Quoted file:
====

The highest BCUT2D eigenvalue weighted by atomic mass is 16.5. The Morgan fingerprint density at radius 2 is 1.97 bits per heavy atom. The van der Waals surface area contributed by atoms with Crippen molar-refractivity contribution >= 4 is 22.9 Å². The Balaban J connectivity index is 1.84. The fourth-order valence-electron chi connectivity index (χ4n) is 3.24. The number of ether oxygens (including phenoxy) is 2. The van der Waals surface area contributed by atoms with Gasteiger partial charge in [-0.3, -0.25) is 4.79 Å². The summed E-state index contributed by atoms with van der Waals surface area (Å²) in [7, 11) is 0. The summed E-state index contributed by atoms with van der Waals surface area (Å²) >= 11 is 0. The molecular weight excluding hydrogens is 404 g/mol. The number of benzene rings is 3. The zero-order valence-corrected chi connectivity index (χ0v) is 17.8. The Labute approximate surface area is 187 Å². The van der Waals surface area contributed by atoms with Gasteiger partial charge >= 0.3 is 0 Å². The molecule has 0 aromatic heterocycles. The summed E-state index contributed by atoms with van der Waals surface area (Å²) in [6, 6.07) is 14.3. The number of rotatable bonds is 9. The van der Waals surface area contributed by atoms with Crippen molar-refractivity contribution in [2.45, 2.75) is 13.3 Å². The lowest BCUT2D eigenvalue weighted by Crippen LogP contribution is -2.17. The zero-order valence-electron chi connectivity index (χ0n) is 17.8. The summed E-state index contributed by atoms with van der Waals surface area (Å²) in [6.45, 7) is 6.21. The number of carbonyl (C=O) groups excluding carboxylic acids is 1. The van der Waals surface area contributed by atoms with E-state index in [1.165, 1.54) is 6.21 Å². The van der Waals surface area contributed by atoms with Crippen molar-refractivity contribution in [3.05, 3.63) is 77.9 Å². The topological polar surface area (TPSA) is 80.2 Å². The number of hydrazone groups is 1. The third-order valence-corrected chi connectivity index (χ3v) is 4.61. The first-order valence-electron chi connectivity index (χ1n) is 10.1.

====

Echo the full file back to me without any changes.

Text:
The highest BCUT2D eigenvalue weighted by atomic mass is 16.5. The Morgan fingerprint density at radius 2 is 1.97 bits per heavy atom. The van der Waals surface area contributed by atoms with Crippen molar-refractivity contribution >= 4 is 22.9 Å². The Balaban J connectivity index is 1.84. The fourth-order valence-electron chi connectivity index (χ4n) is 3.24. The number of ether oxygens (including phenoxy) is 2. The van der Waals surface area contributed by atoms with Gasteiger partial charge in [-0.3, -0.25) is 4.79 Å². The summed E-state index contributed by atoms with van der Waals surface area (Å²) in [7, 11) is 0. The summed E-state index contributed by atoms with van der Waals surface area (Å²) >= 11 is 0. The molecular weight excluding hydrogens is 404 g/mol. The number of benzene rings is 3. The zero-order valence-corrected chi connectivity index (χ0v) is 17.8. The Labute approximate surface area is 187 Å². The van der Waals surface area contributed by atoms with Gasteiger partial charge >= 0.3 is 0 Å². The molecule has 0 aromatic heterocycles. The summed E-state index contributed by atoms with van der Waals surface area (Å²) in [6, 6.07) is 14.3. The number of rotatable bonds is 9. The van der Waals surface area contributed by atoms with Crippen molar-refractivity contribution in [2.45, 2.75) is 13.3 Å². The lowest BCUT2D eigenvalue weighted by Crippen LogP contribution is -2.17. The zero-order valence-electron chi connectivity index (χ0n) is 17.8. The summed E-state index contributed by atoms with van der Waals surface area (Å²) in [6.45, 7) is 6.21. The number of carbonyl (C=O) groups excluding carboxylic acids is 1. The van der Waals surface area contributed by atoms with E-state index in [1.165, 1.54) is 6.21 Å². The van der Waals surface area contributed by atoms with Crippen molar-refractivity contribution in [3.05, 3.63) is 77.9 Å². The topological polar surface area (TPSA) is 80.2 Å². The number of hydrazone groups is 1. The third-order valence-corrected chi connectivity index (χ3v) is 4.61. The first-order valence-electron chi connectivity index (χ1n) is 10.1.